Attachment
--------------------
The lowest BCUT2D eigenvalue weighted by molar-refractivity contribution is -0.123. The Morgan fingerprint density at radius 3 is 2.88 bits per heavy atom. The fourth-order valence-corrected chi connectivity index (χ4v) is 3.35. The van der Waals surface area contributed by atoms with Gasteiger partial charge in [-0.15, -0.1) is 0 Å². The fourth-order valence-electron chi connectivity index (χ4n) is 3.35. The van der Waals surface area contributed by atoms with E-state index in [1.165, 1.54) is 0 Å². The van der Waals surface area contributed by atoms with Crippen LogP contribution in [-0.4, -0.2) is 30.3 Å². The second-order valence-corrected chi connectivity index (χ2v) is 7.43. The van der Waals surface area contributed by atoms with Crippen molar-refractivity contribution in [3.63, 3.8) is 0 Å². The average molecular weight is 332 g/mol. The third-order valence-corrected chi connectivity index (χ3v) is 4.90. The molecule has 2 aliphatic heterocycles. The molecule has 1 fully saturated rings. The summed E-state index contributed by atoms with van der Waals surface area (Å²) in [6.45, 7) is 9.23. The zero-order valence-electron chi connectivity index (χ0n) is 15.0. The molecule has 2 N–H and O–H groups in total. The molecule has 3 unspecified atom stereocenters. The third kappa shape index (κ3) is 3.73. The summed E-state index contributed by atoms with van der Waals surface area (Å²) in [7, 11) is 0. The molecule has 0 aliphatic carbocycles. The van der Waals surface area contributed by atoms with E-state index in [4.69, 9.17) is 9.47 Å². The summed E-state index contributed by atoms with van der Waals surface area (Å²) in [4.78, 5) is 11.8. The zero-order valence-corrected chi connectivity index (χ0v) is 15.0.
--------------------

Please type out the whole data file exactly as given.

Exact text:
The lowest BCUT2D eigenvalue weighted by molar-refractivity contribution is -0.123. The Morgan fingerprint density at radius 3 is 2.88 bits per heavy atom. The fourth-order valence-corrected chi connectivity index (χ4v) is 3.35. The van der Waals surface area contributed by atoms with Gasteiger partial charge in [-0.15, -0.1) is 0 Å². The fourth-order valence-electron chi connectivity index (χ4n) is 3.35. The van der Waals surface area contributed by atoms with E-state index in [1.165, 1.54) is 0 Å². The van der Waals surface area contributed by atoms with Crippen LogP contribution in [-0.4, -0.2) is 30.3 Å². The second-order valence-corrected chi connectivity index (χ2v) is 7.43. The van der Waals surface area contributed by atoms with Crippen molar-refractivity contribution in [3.63, 3.8) is 0 Å². The average molecular weight is 332 g/mol. The third-order valence-corrected chi connectivity index (χ3v) is 4.90. The molecule has 2 aliphatic heterocycles. The molecule has 1 fully saturated rings. The summed E-state index contributed by atoms with van der Waals surface area (Å²) in [6.45, 7) is 9.23. The zero-order valence-electron chi connectivity index (χ0n) is 15.0. The molecule has 2 N–H and O–H groups in total. The molecule has 3 unspecified atom stereocenters. The third kappa shape index (κ3) is 3.73. The summed E-state index contributed by atoms with van der Waals surface area (Å²) in [7, 11) is 0. The molecule has 0 aliphatic carbocycles. The van der Waals surface area contributed by atoms with E-state index in [4.69, 9.17) is 9.47 Å². The summed E-state index contributed by atoms with van der Waals surface area (Å²) in [4.78, 5) is 11.8. The zero-order valence-corrected chi connectivity index (χ0v) is 15.0.